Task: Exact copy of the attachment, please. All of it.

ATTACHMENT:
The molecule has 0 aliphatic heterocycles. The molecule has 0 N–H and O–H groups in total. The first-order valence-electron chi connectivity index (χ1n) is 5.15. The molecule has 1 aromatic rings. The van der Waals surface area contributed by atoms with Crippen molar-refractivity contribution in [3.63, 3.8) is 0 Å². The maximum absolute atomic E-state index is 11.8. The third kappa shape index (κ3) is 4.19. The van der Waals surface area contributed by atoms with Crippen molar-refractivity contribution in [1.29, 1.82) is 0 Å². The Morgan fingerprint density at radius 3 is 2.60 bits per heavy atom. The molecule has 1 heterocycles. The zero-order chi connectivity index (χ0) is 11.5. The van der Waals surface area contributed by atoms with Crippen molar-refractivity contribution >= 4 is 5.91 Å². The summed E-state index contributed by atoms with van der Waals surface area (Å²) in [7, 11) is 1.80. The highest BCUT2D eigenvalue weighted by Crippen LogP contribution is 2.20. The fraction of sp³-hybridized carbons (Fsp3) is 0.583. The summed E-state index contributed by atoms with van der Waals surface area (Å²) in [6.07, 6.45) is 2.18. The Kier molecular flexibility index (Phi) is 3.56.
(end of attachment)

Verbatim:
The molecule has 0 aliphatic heterocycles. The molecule has 0 N–H and O–H groups in total. The first-order valence-electron chi connectivity index (χ1n) is 5.15. The molecule has 1 aromatic rings. The van der Waals surface area contributed by atoms with Crippen molar-refractivity contribution in [3.63, 3.8) is 0 Å². The maximum absolute atomic E-state index is 11.8. The third kappa shape index (κ3) is 4.19. The van der Waals surface area contributed by atoms with Crippen molar-refractivity contribution in [1.29, 1.82) is 0 Å². The Morgan fingerprint density at radius 3 is 2.60 bits per heavy atom. The molecule has 1 heterocycles. The zero-order chi connectivity index (χ0) is 11.5. The van der Waals surface area contributed by atoms with Crippen molar-refractivity contribution >= 4 is 5.91 Å². The summed E-state index contributed by atoms with van der Waals surface area (Å²) in [7, 11) is 1.80. The highest BCUT2D eigenvalue weighted by Crippen LogP contribution is 2.20. The fraction of sp³-hybridized carbons (Fsp3) is 0.583. The summed E-state index contributed by atoms with van der Waals surface area (Å²) in [6.07, 6.45) is 2.18. The Kier molecular flexibility index (Phi) is 3.56.